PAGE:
In 1992, the United States' top professional club at the time, the San Francisco Bay Blackhawks, traveled to Mexico City to face the legendary Mexican side Club América in a home-and-away series at the most fearsome venue in North American soccer: Estadio Azteca.
Located on the high plateau just outside Mexico City, the Azteca stands 7,300 feet above sea level. By comparison, Denver, Colorado, the "Mile High City," sits some 2,000 feet lower.
No amount of training, even at altitude, can adequately prepare you to play on its hallowed field.
"I was probably in the best shape of my life by far," recalled Blackhawks and future MLS defender Mark Semioli. "I was 25 years old. I was the perfect age. It felt like I couldn't even move my legs from the get go. It was as if you smoked 100 cigarettes before the game because the altitude was still strong, but the smog was incredible."
Yet despite the altitude and the elements and the hostile crowd, the Blackhawks took that Hugo Sánchez-led América to the brink of elimination in the CONCACAF Champions' Cup (the ancestor of the CONCACAF Champions League).
Since then, no professional club team from either Canada or the United States has traveled to Azteca to play against América in international competition.
That all changes on Wednesday, when the Montreal Impact face Mexico's most successful team in the first leg of the CCL final (9 pm ET; FOX Sports 2, UniMás in USA; Sportsnet World, TVA Sports in Canada).
From the moment they were formed in 1988, the San Francisco Bay Blackhawks signaled their intent to become the biggest and best professional soccer team in America. The club's owner, Bay Area real estate mogul Dan Van Voorhis, spared no expense in providing the team with the best coaches, trainers and travel possible.
When the San Francisco Chronicle asked him why he would risk so much of his own money on a niche sport like soccer, Van Voorhis replied, "I like to work with creative people and I like challenges. Soccer and the Blackhawks certainly present all those to me."
The ambition of the club was evident from the beginning. At a time when many American professional soccer players were struggling to make ends meet, Van Voorhis treated his players like kings, flying them in his private plane, treating them to extravagant meals and putting them up in the finest hotels.
Van Voorhis's lavish spending helped the Blackhawks lure the most talented American players to the Bay Area. From 1989 until the club's final season in 1993, the Blackhawks were home to some of the greatest American players of that era: Eric Wynalda, Marcelo Balboa, John Doyle (pictured right, on a Blackhawks program), Dominic Kinnear, Troy Dayak and Paul Bravo.
Arriving at a tumultuous time in US pro soccer, the Blackhawks competed in an alphabet soup of different leagues over their short existence, including the Western Soccer League, the American Professional Soccer League and the United States Interregional Soccer League (the forerunner of today's USL). But they always ran at the front of the pack.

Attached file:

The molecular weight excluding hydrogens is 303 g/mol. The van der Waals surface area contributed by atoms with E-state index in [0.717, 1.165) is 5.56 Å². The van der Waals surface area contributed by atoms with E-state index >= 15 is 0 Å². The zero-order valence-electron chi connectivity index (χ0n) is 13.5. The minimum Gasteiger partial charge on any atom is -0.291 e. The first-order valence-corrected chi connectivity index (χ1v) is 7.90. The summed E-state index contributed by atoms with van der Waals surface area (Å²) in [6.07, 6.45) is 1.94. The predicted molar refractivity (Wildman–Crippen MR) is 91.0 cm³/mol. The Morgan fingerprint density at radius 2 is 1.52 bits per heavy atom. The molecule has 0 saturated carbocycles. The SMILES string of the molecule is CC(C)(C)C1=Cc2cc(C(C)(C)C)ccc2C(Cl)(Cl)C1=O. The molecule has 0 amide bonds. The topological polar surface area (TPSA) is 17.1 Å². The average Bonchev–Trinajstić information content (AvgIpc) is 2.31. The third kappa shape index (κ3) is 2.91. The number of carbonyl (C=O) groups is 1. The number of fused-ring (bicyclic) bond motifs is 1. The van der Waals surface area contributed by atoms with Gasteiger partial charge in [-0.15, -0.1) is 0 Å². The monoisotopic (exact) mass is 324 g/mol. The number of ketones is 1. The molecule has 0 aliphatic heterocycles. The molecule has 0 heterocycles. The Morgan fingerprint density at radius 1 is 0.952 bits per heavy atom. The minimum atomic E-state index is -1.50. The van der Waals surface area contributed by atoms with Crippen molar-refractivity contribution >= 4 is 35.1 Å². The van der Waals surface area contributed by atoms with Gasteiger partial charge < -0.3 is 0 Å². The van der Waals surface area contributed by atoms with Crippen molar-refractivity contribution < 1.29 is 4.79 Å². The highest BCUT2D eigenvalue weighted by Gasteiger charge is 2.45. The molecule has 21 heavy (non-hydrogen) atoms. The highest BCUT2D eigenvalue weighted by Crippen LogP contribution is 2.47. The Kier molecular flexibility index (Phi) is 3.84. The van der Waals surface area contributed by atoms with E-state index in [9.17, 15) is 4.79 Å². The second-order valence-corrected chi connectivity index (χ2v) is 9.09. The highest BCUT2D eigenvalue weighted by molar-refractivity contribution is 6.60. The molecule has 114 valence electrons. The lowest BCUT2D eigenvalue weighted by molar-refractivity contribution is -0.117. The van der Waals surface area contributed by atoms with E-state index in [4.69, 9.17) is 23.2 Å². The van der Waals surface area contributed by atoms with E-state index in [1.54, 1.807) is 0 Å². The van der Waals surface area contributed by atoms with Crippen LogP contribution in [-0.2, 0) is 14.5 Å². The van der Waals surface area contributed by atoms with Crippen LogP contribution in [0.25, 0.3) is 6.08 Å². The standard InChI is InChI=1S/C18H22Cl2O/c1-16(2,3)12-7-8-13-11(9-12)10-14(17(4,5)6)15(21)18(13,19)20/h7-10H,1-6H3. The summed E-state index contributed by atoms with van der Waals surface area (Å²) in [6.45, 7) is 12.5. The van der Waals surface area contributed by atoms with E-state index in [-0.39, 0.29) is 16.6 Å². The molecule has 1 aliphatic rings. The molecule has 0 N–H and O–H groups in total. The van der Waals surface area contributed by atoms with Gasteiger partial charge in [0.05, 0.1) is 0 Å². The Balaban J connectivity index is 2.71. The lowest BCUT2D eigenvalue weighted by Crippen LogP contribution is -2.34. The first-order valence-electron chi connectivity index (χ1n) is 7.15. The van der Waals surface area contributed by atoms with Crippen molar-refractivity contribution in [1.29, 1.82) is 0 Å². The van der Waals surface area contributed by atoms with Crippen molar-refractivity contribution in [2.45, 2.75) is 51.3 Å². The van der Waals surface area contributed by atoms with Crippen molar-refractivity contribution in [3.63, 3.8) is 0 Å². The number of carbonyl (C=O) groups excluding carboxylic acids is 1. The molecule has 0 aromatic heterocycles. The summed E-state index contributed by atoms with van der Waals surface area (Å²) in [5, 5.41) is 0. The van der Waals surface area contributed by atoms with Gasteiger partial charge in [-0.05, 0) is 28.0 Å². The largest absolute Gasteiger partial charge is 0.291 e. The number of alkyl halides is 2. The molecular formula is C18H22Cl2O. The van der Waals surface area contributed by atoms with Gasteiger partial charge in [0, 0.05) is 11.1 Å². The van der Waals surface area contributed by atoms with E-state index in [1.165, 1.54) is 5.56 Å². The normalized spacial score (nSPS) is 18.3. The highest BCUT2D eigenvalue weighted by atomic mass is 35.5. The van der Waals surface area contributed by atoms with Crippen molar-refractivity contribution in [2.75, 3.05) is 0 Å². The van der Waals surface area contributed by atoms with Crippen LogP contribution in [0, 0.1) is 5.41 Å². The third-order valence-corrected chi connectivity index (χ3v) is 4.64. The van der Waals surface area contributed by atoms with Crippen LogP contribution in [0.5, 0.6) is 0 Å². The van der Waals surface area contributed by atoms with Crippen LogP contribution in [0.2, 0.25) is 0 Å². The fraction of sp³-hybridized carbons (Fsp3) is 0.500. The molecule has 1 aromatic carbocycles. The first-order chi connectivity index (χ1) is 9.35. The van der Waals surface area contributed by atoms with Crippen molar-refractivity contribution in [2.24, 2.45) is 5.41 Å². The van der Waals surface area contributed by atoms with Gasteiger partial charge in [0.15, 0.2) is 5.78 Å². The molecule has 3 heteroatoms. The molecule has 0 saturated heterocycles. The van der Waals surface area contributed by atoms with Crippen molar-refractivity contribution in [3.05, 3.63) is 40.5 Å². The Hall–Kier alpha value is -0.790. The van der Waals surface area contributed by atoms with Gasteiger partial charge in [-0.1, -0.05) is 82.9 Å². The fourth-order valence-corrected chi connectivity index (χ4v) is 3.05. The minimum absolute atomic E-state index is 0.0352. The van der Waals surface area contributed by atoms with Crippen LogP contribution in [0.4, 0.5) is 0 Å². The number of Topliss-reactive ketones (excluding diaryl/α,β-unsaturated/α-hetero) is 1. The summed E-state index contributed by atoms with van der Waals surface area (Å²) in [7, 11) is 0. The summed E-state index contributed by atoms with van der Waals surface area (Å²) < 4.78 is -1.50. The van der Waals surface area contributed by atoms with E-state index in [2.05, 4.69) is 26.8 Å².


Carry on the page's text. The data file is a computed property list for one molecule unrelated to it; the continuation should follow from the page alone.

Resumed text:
Between 1989 and 1991, the Blackhawks played in three championships in a row, winning two of them. The last of those championships, the 1991 APSL title, qualified the Blackhawks for a place in the 1992 CONCACAF Champions' Cup.
In international competition for the first time in their history, the Blackhawks believed they could become the first American team to win the entire tournament.
"We had the expectation that we would go far in this thing," said Semioli, who later spent six seasons in MLS with the LA Galaxy and the MetroStars. "We had real plans to win it, and the focus from [Van Voorhis] down was, 'We're going to take this thing.'"
The Blackhawks cruised through the first three rounds of the tournament. They defeated opponents from Panama, Belize and Honduras by a staggering aggregate score of 22-2. All that stood between them and a place in the finals was an eight-time Primera Division and three-time Champions' Cup winner: Club América.
The Blackhawks entered Azteca with a plan. Through 60 minutes of play, it looked like it might actually work. As the Impact did against Costa Rican opponents Alajuelense in this year's semifinal, the Blackhawks played compactly on defense and cautiously ventured forward on the counter.
Semioli explained that his entire job that day was to shadow América's Mexican international midfielder, Luis Roberto Alves. By his own estimation, Semioli didn't cross the midfield line more than five times in the match.
Still, the defensive strategy appeared to pay off. At halftime, the teams left the field deadlocked at zero.
While América got on the scoreboard first in the 47th minute, less than seven minutes later, Jamaican international Peter Isaacs improbably equalized for the visitors. Once again, the teams were even, and the Blackhawks could feel the mood inside the stadium change.
Then disaster struck.
In the 64th minute, Blackhawks defender Troy Dayak (pictured right, with the Earthquakes) was given a straight red card for punching Mexican forward Hugo Sánchez – then recently returned from Real Madrid – in an off-ball incident that was caught not only by the assistant referee, but also by every camera in the stadium.
"We in the United States were so accustomed to bad refereeing and no media coverage at all – you think you can get away with almost anything. But not at Azteca Stadium," said former Blackhawks midfielder and captain Derek Van Rheenen.